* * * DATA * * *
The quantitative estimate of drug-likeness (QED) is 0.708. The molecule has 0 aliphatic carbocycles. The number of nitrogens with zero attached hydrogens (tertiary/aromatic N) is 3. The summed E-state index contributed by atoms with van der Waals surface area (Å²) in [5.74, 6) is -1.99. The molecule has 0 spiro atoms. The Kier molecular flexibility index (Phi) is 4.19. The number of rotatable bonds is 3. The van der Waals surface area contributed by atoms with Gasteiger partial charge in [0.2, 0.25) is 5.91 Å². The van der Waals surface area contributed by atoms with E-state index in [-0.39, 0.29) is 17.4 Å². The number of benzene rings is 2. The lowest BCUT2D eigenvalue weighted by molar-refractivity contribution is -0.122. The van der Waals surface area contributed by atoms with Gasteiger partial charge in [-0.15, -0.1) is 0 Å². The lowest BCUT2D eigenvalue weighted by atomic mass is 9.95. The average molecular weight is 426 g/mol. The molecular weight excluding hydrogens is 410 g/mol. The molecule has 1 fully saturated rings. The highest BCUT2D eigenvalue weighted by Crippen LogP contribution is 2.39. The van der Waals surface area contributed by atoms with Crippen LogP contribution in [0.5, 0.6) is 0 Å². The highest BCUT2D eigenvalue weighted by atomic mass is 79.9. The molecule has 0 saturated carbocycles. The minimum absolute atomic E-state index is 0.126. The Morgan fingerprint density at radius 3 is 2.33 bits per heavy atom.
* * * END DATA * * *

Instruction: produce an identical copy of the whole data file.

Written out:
The quantitative estimate of drug-likeness (QED) is 0.708. The molecule has 0 aliphatic carbocycles. The number of nitrogens with zero attached hydrogens (tertiary/aromatic N) is 3. The summed E-state index contributed by atoms with van der Waals surface area (Å²) in [5.74, 6) is -1.99. The molecule has 0 spiro atoms. The Kier molecular flexibility index (Phi) is 4.19. The number of rotatable bonds is 3. The van der Waals surface area contributed by atoms with Gasteiger partial charge in [0.2, 0.25) is 5.91 Å². The van der Waals surface area contributed by atoms with E-state index in [-0.39, 0.29) is 17.4 Å². The number of benzene rings is 2. The lowest BCUT2D eigenvalue weighted by molar-refractivity contribution is -0.122. The van der Waals surface area contributed by atoms with Gasteiger partial charge in [-0.15, -0.1) is 0 Å². The lowest BCUT2D eigenvalue weighted by atomic mass is 9.95. The average molecular weight is 426 g/mol. The molecular weight excluding hydrogens is 410 g/mol. The molecule has 1 fully saturated rings. The highest BCUT2D eigenvalue weighted by Crippen LogP contribution is 2.39. The van der Waals surface area contributed by atoms with Crippen LogP contribution in [0.5, 0.6) is 0 Å². The highest BCUT2D eigenvalue weighted by atomic mass is 79.9. The molecule has 0 saturated carbocycles. The minimum absolute atomic E-state index is 0.126. The Morgan fingerprint density at radius 3 is 2.33 bits per heavy atom.